Sailing the Water’s Edge: The Domestic Politics of American Foreign Policy

Authors: Helen V. Milner and Dustin Tingley
Publisher: Princeton University Press, 2015B_5_Milner_SailingTheWater'sEdge

When engaging with other countries, the U.S. government has a number of different policy instruments at its disposal, including foreign aid, international trade and the use of military force. But what determines which policies are chosen? Does the United States rely too much on the use of military power and coercion in its foreign policies? Sailing the Water’s Edge focuses on how domestic U.S. politics — in particular the interactions between the president, Congress, interest groups, bureaucratic institutions and the public — have influenced foreign policy choices since World War II and shows why presidents have more control over some policy instruments than others.

Helen Milner, Princeton’s B.C. Forbes Professor of Public Affairs and professor of politics and international affairs at the Woodrow Wilson School, and Dustin Tingley, professor of government at Harvard University, explore whether American foreign policy will remain guided by a grand strategy of liberal internationalism, what affects American foreign policy successes and failures, and the role of U.S. intelligence collection in shaping foreign policy. Sailing the Water’s Edge examines the importance of domestic political coalitions and institutions on the formation of American foreign policy.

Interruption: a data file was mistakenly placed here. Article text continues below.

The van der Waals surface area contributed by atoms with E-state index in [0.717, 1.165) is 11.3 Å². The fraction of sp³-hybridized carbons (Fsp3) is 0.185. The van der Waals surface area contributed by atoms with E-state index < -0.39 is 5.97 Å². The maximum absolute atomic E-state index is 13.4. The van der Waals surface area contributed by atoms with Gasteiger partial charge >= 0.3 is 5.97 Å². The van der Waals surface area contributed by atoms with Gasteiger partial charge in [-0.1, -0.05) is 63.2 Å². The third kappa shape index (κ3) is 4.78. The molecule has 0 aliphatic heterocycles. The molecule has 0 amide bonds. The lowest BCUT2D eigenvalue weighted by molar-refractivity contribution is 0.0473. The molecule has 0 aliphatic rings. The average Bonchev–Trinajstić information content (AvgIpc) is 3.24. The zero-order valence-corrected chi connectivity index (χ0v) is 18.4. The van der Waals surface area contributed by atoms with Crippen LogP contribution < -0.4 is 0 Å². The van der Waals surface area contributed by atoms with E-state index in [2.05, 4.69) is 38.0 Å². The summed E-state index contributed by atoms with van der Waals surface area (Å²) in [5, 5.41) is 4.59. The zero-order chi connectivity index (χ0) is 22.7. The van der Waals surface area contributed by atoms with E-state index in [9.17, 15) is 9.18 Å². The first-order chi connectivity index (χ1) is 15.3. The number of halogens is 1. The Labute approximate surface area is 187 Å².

All text and images courtesy of the publisher.

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ROBERT KEOHANE receives James Madison Award in American political science

PHOTO BY SAMEER A. KHAN/FOTOBUDDY

PHOTO BY SAMEER A. KHAN/FOTOBUDDY

Robert Keohane, professor of public and international affairs at the Woodrow Wilson School, received the 2014 James Madison Award from the American Political Science Association (APSA).

The award, given once every three years, “recognizes an American political scientist who has made a distinguished scholarly contribution to political science.” The official citation describes Keohane as a “complete scholar” and cites his extensive writing in the field of international politics, his mentorship of generations of students, his dedication to the discipline, and his commitment to the association as the basis for his award.

APSA also cited Keohane’s past work, including After Hegemony: Cooperation and Discord in the World Political Economy (1984) and Designing Social Inquiry (1994), as having had an impact on scholarship in international affairs for many years.

“We are thrilled that Bob received the James Madison Award,” said Cecilia Rouse, dean of the Woodrow Wilson School and the Lawrence and Shirley Katzman and Lewis and Anna Ernst Professor in the Economics of Education. “His work has had and continues to have a profound impact on the profession. We celebrate his honor as one of the leaders in political science.”

–By Eric Wilkens

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